sailesh.. Thermo sensitive liposomes are formulated using 1,2-dipalmitoyl-sn-glycero-3-phosphoglyceroglycerol (DPPGOG). This lipid is a combination of 1,2-dipalmitoyl-sn-glycero-3-phosphoglycerol and 1,2-dipalmitoyl-sn-glycero-3-phosphocholine. Another key ingredient is 1,2 distearoylglycerophosphacholine which increases the circulation of liposomes under hyperthermic conditions. This typical formulation using DPPGOG DSPE etc increases the drug release at the phase transition temperature of liposomes. Ref.: http://www.patentstorm.us/patents/6200598.html http://clincancerres.aacrjournals.org/content/10/6/2168.full.pdf

Sirisha Pingali

http://www.pharmainfo.net/sirisha

Viswanadha Institute of Pharmaceutical Sciences.

www.vnips.edu.in

G.Sailesh's picture

Whether this kind of targeting comes under active targeting or passive targeting? Can you please clarify more about stealth liposomes and their function
Sirisha Pingali's picture

hi sailesh, Two types of targeting are achieved in liposomal drugs - passive ligand mediated (active). Coupling of ligands- antibodies to the liposome surface is a good example for active targeting. A brief note on passive targeting and active targeting is given in the following link. I m unable to mention single point because the whole article seems to be interesting. I think it would be fine for you to just have a glance regarding examples and research in the link. Coming to stealth liposomes, they are formed by coating the outer liposome surface with hydrophilic polymers like PEG. The main PK characteristics of SL is 1. decreased rate of clearance 2. dose independant PK --> used in targeting tumors Ref.: http://books.google.co.in/books?id=H3aavfT6oeQC&pg=PA61&lpg=PA61&dq=pass.... The concerned topic can be seen from page 61 of the above link. Thank you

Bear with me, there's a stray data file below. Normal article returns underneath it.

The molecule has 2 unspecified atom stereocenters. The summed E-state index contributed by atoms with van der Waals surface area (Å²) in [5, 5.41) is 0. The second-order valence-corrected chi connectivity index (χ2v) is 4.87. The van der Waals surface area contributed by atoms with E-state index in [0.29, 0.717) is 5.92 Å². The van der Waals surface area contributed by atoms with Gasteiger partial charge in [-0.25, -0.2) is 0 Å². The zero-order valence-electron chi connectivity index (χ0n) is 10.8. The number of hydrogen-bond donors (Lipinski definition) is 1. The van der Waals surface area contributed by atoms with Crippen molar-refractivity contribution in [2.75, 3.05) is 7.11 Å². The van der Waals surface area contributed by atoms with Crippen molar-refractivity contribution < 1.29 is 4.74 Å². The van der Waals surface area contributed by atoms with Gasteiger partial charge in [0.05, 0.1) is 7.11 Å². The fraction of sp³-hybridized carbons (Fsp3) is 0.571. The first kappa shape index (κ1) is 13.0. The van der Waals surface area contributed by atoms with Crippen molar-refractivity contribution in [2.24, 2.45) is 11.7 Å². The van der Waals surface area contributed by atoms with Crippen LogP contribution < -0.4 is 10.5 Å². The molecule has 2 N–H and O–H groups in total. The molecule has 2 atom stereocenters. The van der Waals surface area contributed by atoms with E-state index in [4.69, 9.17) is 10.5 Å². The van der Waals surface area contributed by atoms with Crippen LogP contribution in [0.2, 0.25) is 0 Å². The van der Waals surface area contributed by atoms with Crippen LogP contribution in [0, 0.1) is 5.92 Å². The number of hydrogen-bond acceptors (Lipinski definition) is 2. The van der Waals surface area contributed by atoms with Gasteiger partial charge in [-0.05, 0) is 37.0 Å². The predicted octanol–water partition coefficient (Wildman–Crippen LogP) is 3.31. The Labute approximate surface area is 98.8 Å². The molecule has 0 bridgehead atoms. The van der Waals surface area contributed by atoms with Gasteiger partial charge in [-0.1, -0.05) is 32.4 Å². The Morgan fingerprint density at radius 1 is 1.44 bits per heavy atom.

Sirisha Pingali

http://www.pharmainfo.net/sirisha

Viswanadha Institute of Pharmaceutical Sciences.

www.vnips.edu.in

Santosh kumar. JH's picture

Hyperthermia increases the pore size of blood vessels right?? Why it is needed to increase the pore size of vasculature of tumour cells.. Since there are already fenestrated with pore sizes of 30-80 nm (due to absence of basement membrane between endothelial cells)will this pore size is not enough for maximum EPR effect?? and more over the temperature inside the tumour vessels are more than other normal vessels all these are a part of natural mechanism adopted to feed the rapidly divided tumour tissue. Will this temperature is not enough to melt the lipid core to release the drug ?? I believe the major drawback of cancer therapy is lack of site specificity and drug expulsion by efflux transporters, please clarify how they reach the target tumour site?? and whether these thermo sensitive liposomes can modulates the drug expulsion effect of efflux transporters??
Sirisha Pingali's picture

Well, nm sized particles may cross but micron sized liposomes may not the cross the vessels (LUVs). yeah the temperature inside tumor cells is more comparitively. But that temperature isnt enough to dissolve the lysolipids. So slight raise in temperature is required. Research says hyperthermia treatment may cause shrinkage of cancer cells. Since this area is under study i didnt get much information regarding their effect on efflux transporters and all. If you have got any, i ll be pleased to listen to it. Thank you

Sirisha Pingali

http://www.pharmainfo.net/sirisha

Viswanadha Institute of Pharmaceutical Sciences.

www.vnips.edu.in

Prof. J. Vijaya Ratna's picture

Sirisha Congratulations for the way you are handling all the difficult questions. Vijaya Ratna
Sirisha Pingali's picture

thank you madam for your encouraging comment

Sirisha Pingali

http://www.pharmainfo.net/sirisha

Viswanadha Institute of Pharmaceutical Sciences.

www.vnips.edu.in

Anil kumar appapurapu's picture

Abstract: "When these sensitive liposomes come into contact with tumor cells the phospholipid layers get dissolved and releases the drug in the targeted area" pls explain the following Q1) is there any changes in phospholipid layer of tumor cell and normal cell if it is so, Q2) how these liposomes will selectively bind to tumor cell

anilkumar

Sirisha Pingali's picture